A Quick Note on Dune

I’m sad to write that it turns out Frank Herbert’s Dune series is actually terrible. The cover of the first book makes a bold statement when it calls itself the supreme masterpiece of science fiction. The book has inspired several film and television mini-series. So how could it be worthy of such reverence? I’m not sure.

The first book literally begins with a scene in which the main character, Paul, learns that he’s the messiah of a powerful cult. The next 800 pages, in addition to the second book, is spent listing off things he does that are messianic in nature. There is no real conflict in any of these situations because his success is always inevitable due to his godlike abilities. What his role actually means for the universe is never explained. What does the messiah do? Nothing. I don’t expect action from science fiction novels, but the entirety of the second book Dune Messiah is made up of Paul thinking out loud about how he doesn’t know what to do.

Yes, the books have a couple interesting moments, but the Dune universe remains completely unexplored. There are the briefest mentions of things like a guild of space-faring people who are able to see the future. But that’s pretty much all that’s said of them. Nothing about what they’ve seen, or why they live and work as they do. Nothing.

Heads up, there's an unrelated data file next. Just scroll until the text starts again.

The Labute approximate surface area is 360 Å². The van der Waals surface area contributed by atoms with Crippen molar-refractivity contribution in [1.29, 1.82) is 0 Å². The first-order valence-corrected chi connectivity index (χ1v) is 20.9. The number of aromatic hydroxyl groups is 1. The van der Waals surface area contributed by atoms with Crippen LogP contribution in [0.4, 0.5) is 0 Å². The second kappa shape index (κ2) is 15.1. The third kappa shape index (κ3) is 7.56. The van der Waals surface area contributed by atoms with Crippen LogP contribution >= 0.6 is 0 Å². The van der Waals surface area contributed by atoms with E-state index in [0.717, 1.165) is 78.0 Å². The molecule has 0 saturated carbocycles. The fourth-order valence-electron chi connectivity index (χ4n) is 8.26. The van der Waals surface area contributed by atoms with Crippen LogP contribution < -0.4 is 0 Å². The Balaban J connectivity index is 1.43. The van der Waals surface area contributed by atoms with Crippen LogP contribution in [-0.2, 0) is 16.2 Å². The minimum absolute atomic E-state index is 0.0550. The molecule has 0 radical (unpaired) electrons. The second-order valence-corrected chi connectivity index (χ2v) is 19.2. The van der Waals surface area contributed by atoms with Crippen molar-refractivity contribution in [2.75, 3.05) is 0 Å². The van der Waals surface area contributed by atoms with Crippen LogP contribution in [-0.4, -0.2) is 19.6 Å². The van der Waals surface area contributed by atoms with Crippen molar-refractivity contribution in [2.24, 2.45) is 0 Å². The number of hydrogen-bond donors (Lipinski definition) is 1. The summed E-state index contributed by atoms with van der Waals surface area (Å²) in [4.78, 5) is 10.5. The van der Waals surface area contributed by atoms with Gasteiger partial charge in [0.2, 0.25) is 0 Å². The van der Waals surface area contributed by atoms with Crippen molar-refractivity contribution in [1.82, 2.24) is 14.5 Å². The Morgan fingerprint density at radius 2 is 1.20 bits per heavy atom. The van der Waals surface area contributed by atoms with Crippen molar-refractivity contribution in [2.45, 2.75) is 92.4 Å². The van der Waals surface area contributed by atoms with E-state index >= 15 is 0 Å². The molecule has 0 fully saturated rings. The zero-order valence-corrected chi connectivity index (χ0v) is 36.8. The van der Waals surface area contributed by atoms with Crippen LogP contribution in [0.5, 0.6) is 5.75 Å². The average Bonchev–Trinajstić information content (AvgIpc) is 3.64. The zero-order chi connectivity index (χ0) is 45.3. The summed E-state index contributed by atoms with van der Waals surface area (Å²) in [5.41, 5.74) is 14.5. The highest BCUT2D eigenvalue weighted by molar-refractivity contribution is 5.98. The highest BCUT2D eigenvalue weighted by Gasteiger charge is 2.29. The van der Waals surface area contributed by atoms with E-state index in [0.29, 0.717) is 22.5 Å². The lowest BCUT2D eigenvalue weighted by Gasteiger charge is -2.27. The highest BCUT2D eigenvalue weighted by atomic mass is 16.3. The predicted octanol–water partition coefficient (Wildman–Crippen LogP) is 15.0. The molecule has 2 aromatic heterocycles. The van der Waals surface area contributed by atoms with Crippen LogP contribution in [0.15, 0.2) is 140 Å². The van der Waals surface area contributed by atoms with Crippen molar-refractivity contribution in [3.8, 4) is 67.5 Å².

I recommend never reading this series because it is absolute dreck.

Imagery in Dune

Detail of cover of Dune

Detail of cover of Dune

Here are just a few moments in Frank Herbert’s science fiction novel Dune (1965), whose imagery is striking:

“Paul stepped past her, lifting his binoculars. He adjusted their internal pressure with a quick twist, focused the oil lenses on the other cliff, lifting golden tan in morning light across open sand” (408).

The night is a tunnel, she thought, a hole into tomorrow . . . if we’re to have a tomorrow” (425).

“Paul continued to stare across the basin. He inhaled, sensed the softly cutting contralto smell of sage climbing the night. The predatory bird—he thought of it as the way of this desert. It had brought a stillness to the basin so unuttered that the blue-milk moonlight could almost be heard flowing across sentinel saguaro and spiked paintbush. There was a low humming of light here more basic in its harmony than any other music in his universe” (434).